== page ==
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NAME

       fireqos-match - QOS traffic match

SYNOPSIS

       {match|match4|match6|match46} optional-match-params

DESCRIPTION

       Writing   match   inherits   the   IPv4/IPv6   version   from  its  enclosing  class  (see
       fireqos-class(5)).

       Writing match4 includes only IPv4 traffic in the match.

       Writing match6 includes only IPv6 traffic in the match.

       Writing match46 includes both IPv4 and IPv6 traffic in the match.

       You can add as many match statements as you like to a FireQOS configuration.  They  assign
       traffic to a class: by default to the class after which they are declared.

       The  sequence  that  matches  appear in the configuration defines their priority, with the
       first match being given a prio of 10, with 10 added for each subsequent match (10, 20, 30,
       ...).

       Matches  can  have  their  priority  assigned  explicitly  with  the  prio parameter.  See
       fireqos-params-match(5).

       If one match statement generates multiple tc(8) filter statements, all  filters  generated
       by the same match statement will have the same prio.

              Note

              match  rules  are  attached  to the parent of the class they appear in.  Within the
              configuration they are written under a class, but in reality they are  attached  to
              their  class  parent,  so  that they classify the parent's traffic that they match,
              into the class.

       It is also possible to group all match statements together below the classes.  This allows
       them to be arranged in preferred order, without the need for any explicit prio parameters.
       In this case however, each match statement must specify to which class it  classifies  the
       packets  it  matches,  using  the  class  parameter.   See fireqos-params-match(5) and the
       examples below.

       You can also write client and server statements, much like FireHOL allows, with  the  same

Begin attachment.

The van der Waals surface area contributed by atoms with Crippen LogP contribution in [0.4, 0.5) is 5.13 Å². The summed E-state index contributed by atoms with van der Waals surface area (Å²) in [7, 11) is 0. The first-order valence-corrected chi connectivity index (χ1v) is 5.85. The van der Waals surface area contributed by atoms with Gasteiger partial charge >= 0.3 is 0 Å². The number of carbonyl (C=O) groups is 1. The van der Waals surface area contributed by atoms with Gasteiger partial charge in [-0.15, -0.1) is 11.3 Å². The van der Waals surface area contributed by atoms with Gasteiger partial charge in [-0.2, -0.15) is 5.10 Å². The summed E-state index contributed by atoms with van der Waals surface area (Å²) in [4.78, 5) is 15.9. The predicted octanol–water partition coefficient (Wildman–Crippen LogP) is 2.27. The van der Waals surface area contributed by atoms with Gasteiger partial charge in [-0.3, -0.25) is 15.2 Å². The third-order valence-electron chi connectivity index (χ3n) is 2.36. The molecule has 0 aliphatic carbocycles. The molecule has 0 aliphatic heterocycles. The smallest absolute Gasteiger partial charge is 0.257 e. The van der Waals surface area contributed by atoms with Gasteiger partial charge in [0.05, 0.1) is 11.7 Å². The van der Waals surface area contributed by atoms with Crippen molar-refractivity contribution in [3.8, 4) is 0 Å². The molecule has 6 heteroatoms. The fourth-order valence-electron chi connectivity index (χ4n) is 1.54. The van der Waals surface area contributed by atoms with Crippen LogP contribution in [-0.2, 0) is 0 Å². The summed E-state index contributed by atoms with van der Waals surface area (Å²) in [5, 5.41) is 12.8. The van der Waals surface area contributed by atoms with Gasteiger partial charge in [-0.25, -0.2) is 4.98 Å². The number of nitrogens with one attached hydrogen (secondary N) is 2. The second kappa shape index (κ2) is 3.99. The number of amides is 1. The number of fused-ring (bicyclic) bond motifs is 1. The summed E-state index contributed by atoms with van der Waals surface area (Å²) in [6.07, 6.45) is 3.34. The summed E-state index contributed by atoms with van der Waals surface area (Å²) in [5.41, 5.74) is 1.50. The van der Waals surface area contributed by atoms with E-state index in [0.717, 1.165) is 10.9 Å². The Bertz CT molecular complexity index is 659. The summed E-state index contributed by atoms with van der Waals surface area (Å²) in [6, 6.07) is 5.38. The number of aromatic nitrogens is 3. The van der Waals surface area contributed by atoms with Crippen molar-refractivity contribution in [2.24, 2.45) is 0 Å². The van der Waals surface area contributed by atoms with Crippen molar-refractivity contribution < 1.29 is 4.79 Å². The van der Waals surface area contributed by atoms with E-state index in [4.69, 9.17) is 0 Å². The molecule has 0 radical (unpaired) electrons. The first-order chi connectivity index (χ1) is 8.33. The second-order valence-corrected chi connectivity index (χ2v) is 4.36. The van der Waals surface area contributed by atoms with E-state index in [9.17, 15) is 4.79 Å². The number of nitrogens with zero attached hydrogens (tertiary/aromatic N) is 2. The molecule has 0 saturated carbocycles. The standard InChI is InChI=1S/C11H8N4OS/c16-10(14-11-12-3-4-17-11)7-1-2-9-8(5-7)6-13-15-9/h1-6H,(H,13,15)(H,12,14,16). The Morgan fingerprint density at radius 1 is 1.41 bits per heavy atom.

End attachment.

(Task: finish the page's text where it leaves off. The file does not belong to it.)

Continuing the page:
service  definitions.   For  FireQOS  however,  the  client  ports  are  ignored.   server
       statements match the server ports on this linux side, while client  statements  match  the
       server ports on the remote side.

       Example:

                  server_myrtp_ports="10000:10100"

                  interface eth0 lan bidirectional rate 1Gbit
                    class voip
                      server sip
                      client sip

                      server myrtp

                    class dns
                      server dns

                    class mail
                      server smtp

PARAMETERS

       optional-match-params
              The    set    of    optional   parameters   which   describe   this   match.    See
              fireqos-params-match(5).

EXAMPLES

       Match traffic within classes:

                  interface eth0 lan output rate 1Gbit
                    class voip
                      match udp ports 5060,10000:10100
                    class dns
                      match udp port 53
                    class mail
                      match tcp port 25

       Matches split out and explicitly assigning traffic to classes  (N.B.   without  the  class
       parameters, all traffic would be classified into 'mail'):

                  interface eth0 lan output rate 1Gbit
                    class voip
                    class dns
                    class mail

                    match udp ports 5060,10000:10100 class voip
                    match tcp port 25 class mail
                    match tcp port 80 class web

SEE ALSO

       · fireqos-params-match(5) - QOS match parameters

       · fireqos(1) - FireQOS program

       · fireqos.conf(5) - FireQOS configuration file

       · fireqos-interface(5) - QOS interface definition

       · fireqos-class(5) - QOS class definition

       · FireHOL Website (http://firehol.org/)

       · FireQOS Online PDF Manual (http://firehol.org/fireqos-manual.pdf)

       · FireQOS Online Documentation (http://firehol.org/documentation/)

       · tc(8) (http://lartc.org/manpages/tc.html) - show / manipulate traffic control settings

AUTHORS

       FireHOL Team.